Mike: “I want each of you to take me back to the first time you ever had a sip of coffee. What drove you to coffee? What was that experience like.”
Spicoli: “I started drinking coffee when I was two.”
Mike (sarcastically): “Well, that certainly explains it.”
The truth is, this respondent knew he was a bit off and banter such as this disarmed him somewhat. Not only that, it loosened up other members of the group who were at first put off by his behavior. At the end of the day, the group turned out okay. That said, there is no doubt about it, Spicoli was certainly a card-carrying member of “The Club.”
In a project of one on one interviews, I met “Crazy Alice,” a corrections officer from Ohio. Apparently, Alice had been exposed to some pretty strange stuff in the prison where she worked because she had developed a conspiracy theory whereby there was a syndicate of Internet based organized criminals out there who were using Cyrillic Alphabets as a method of coding organized crime activities:
Mike: “Tell me about some of the reasons why you engage with social media services like Facebook.”
Alice: “I originally started hacking to combat cyber organized crime.”
Mike (Internally to myself): I don’t remember asking her about hacking, but lets see where this goes…
Alice: “Haven’t you ever received an email with a bunch of funny characters in the preview pane. Don’t open it, you will be linked to human trafficking.”
Mike (internally to myself): I wish some traffickers would storm into this room and take you away.
The whole time this interview was going on, I thought a client would come in to the room and stop the interview. No such luck. As I walked the respondent out to the reception area, I half expected her to be greeted by a team of psychiatric aides from Ohio Hospital for Psychiatry with the phrase, “Alice, you know you can’t leave the ward without supervision.”
That didn’t happen either. Crazy Alice was just another Club member I had to interview over the years.
As a moderator, my life is on the road so I come across “Club Members” outside of focus groups as well; airports in particular are a great place spot to them! The guy in front of you who argues with the TSA agent about having to remove his shoes, the gate agent who thinks your roller board bag won’t fit in the overhead bin even though after a million miles of flying you know it will, and the fellow passenger sitting next to you on the plane who wants to chit chat about “this, that, and the other” are just a few examples. By the way, I have developed a technique to prevent the latter. If I have a lot of work to do on a flight or just want to chill out, I develop a nervous tick the minute someone sits next to me on a plane. This usually prevents them from starting a conversation with me.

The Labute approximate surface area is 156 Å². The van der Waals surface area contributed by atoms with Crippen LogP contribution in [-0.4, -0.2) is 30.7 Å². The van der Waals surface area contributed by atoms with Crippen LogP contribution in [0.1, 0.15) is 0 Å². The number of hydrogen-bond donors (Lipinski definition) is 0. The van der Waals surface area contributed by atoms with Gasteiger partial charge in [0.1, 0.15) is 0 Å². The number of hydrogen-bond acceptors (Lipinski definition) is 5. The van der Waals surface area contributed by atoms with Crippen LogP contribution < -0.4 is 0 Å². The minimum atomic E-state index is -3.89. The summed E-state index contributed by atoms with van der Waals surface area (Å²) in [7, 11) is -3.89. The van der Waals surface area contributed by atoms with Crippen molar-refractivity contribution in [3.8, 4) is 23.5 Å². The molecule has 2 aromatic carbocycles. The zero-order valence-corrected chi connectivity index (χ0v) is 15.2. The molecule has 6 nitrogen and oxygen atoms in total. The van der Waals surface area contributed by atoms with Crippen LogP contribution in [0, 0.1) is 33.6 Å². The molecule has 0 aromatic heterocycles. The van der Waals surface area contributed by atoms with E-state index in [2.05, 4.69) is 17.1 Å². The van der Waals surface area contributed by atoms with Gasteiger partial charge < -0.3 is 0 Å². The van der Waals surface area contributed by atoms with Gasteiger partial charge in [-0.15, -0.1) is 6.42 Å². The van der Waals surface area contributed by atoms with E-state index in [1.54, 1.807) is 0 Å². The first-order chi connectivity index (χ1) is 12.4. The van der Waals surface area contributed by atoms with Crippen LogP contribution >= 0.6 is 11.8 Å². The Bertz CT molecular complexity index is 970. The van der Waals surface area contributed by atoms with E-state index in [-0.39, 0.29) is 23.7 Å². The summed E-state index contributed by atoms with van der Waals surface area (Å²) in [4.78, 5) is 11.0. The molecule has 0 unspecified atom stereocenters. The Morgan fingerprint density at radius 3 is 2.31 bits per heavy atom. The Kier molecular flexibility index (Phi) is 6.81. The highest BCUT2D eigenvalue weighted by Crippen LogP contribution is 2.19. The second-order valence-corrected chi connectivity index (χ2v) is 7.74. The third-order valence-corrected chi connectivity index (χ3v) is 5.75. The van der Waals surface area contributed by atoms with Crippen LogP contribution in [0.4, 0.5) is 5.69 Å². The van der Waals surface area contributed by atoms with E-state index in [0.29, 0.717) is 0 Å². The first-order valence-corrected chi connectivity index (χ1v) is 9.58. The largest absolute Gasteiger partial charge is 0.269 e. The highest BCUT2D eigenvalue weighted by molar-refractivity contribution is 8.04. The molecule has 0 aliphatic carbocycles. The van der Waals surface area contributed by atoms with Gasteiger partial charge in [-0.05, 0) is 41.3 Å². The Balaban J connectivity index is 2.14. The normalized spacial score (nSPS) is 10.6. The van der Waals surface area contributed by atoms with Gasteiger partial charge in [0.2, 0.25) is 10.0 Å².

I have some other tips for dealing with “Club Members” in focus groups:
1. The first step is always prevention. Always ask the person at the front desk of a facility who is responsible for checking in respondents whether or not anyone seems off. Pay and send that person if you have over recruited for the session and have the ability to do so.
2. If someone starts showing the symptoms of being a “Club Member,” use body language to your advantage; don’t look in their general direction, don’t make eye contact, etc. If they start rambling, provide a gentle verbal warning such as, “thank you for that comment, but I need to hear from some others in the group” and then invite others to chime in. Sometimes calling them out on their own behavior is enough to get them to stop.
3. If the respondent in question continues to act up/be disruptive, ask them to leave the session. While this can be somewhat uncomfortable for the remaining respondents, there is little fear of “survivors guilt” coming into play. If the respondent was truly disruptive, than the group will be relieved that the offender is gone.
I have come to realize that “Club Members” are a fact of life. I wish that one of the pharmaceutical companies I do work for could invest some of their resources to develop a pill, an injection, or even a mist as an antidote (or better yet an immunization) for whatever microbe causes one to become a “Club Member.” I would be happy to run that project pro-bono.
If you have any “Club Member” stories that you would like to share, please do so below!